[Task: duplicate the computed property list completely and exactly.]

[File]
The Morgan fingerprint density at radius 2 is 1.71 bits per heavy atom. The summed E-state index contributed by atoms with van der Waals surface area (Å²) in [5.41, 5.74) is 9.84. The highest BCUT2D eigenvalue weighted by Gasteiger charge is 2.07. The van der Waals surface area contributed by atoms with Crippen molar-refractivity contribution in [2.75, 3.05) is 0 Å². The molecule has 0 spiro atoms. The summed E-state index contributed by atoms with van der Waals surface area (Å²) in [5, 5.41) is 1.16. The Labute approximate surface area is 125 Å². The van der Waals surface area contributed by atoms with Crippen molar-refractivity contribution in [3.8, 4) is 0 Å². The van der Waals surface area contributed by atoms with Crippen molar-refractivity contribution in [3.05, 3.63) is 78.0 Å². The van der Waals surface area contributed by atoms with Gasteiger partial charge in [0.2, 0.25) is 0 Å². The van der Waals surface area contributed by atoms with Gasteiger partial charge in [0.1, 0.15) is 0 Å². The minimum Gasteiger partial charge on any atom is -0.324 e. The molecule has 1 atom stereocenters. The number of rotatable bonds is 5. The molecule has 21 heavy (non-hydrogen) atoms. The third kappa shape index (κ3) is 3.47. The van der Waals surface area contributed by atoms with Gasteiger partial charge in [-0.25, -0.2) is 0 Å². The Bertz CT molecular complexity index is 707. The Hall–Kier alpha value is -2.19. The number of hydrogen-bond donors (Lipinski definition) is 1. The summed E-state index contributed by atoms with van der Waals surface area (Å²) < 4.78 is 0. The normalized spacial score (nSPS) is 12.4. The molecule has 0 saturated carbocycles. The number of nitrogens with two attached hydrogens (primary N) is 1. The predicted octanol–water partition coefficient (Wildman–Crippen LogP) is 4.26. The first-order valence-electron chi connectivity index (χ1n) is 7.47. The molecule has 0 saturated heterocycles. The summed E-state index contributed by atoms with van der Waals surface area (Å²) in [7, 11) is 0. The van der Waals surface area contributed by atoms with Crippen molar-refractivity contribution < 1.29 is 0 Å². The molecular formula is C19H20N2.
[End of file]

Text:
The Morgan fingerprint density at radius 2 is 1.71 bits per heavy atom. The summed E-state index contributed by atoms with van der Waals surface area (Å²) in [5.41, 5.74) is 9.84. The highest BCUT2D eigenvalue weighted by Gasteiger charge is 2.07. The van der Waals surface area contributed by atoms with Crippen molar-refractivity contribution in [2.75, 3.05) is 0 Å². The molecule has 0 spiro atoms. The summed E-state index contributed by atoms with van der Waals surface area (Å²) in [5, 5.41) is 1.16. The Labute approximate surface area is 125 Å². The van der Waals surface area contributed by atoms with Crippen molar-refractivity contribution in [3.8, 4) is 0 Å². The van der Waals surface area contributed by atoms with Crippen molar-refractivity contribution in [3.05, 3.63) is 78.0 Å². The van der Waals surface area contributed by atoms with Gasteiger partial charge in [0.2, 0.25) is 0 Å². The van der Waals surface area contributed by atoms with Gasteiger partial charge in [0.1, 0.15) is 0 Å². The minimum Gasteiger partial charge on any atom is -0.324 e. The molecule has 1 atom stereocenters. The number of rotatable bonds is 5. The molecule has 21 heavy (non-hydrogen) atoms. The third kappa shape index (κ3) is 3.47. The van der Waals surface area contributed by atoms with Gasteiger partial charge in [-0.25, -0.2) is 0 Å². The Bertz CT molecular complexity index is 707. The Hall–Kier alpha value is -2.19. The number of hydrogen-bond donors (Lipinski definition) is 1. The summed E-state index contributed by atoms with van der Waals surface area (Å²) < 4.78 is 0. The normalized spacial score (nSPS) is 12.4. The molecule has 0 saturated carbocycles. The number of nitrogens with two attached hydrogens (primary N) is 1. The predicted octanol–water partition coefficient (Wildman–Crippen LogP) is 4.26. The first-order valence-electron chi connectivity index (χ1n) is 7.47. The molecule has 0 saturated heterocycles. The summed E-state index contributed by atoms with van der Waals surface area (Å²) in [7, 11) is 0. The van der Waals surface area contributed by atoms with Crippen molar-refractivity contribution < 1.29 is 0 Å². The molecular formula is C19H20N2.